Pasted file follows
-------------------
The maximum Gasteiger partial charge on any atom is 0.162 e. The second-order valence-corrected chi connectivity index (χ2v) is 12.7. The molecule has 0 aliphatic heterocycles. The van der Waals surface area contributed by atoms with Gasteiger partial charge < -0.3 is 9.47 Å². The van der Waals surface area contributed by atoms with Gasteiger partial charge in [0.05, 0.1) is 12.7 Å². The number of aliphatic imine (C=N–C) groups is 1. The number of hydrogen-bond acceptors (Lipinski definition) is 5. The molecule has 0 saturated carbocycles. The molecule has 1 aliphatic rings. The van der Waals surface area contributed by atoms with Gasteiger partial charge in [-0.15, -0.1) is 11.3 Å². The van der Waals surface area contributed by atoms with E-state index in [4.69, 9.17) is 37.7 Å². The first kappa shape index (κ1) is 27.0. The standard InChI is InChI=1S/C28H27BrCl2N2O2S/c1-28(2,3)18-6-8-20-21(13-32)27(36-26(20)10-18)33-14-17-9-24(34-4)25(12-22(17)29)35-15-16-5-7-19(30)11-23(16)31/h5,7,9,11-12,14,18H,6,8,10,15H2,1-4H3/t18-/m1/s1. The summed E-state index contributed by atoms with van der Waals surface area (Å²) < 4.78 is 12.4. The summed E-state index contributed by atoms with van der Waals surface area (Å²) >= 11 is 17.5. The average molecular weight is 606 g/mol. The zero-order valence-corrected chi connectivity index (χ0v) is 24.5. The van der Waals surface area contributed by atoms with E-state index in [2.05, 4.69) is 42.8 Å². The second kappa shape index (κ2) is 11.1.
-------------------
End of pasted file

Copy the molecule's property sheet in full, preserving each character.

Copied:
The maximum Gasteiger partial charge on any atom is 0.162 e. The second-order valence-corrected chi connectivity index (χ2v) is 12.7. The molecule has 0 aliphatic heterocycles. The van der Waals surface area contributed by atoms with Gasteiger partial charge < -0.3 is 9.47 Å². The van der Waals surface area contributed by atoms with Gasteiger partial charge in [0.05, 0.1) is 12.7 Å². The number of aliphatic imine (C=N–C) groups is 1. The number of hydrogen-bond acceptors (Lipinski definition) is 5. The molecule has 0 saturated carbocycles. The molecule has 1 aliphatic rings. The van der Waals surface area contributed by atoms with Gasteiger partial charge in [-0.15, -0.1) is 11.3 Å². The van der Waals surface area contributed by atoms with E-state index in [4.69, 9.17) is 37.7 Å². The first kappa shape index (κ1) is 27.0. The standard InChI is InChI=1S/C28H27BrCl2N2O2S/c1-28(2,3)18-6-8-20-21(13-32)27(36-26(20)10-18)33-14-17-9-24(34-4)25(12-22(17)29)35-15-16-5-7-19(30)11-23(16)31/h5,7,9,11-12,14,18H,6,8,10,15H2,1-4H3/t18-/m1/s1. The summed E-state index contributed by atoms with van der Waals surface area (Å²) < 4.78 is 12.4. The summed E-state index contributed by atoms with van der Waals surface area (Å²) >= 11 is 17.5. The average molecular weight is 606 g/mol. The zero-order valence-corrected chi connectivity index (χ0v) is 24.5. The van der Waals surface area contributed by atoms with E-state index in [2.05, 4.69) is 42.8 Å². The second kappa shape index (κ2) is 11.1.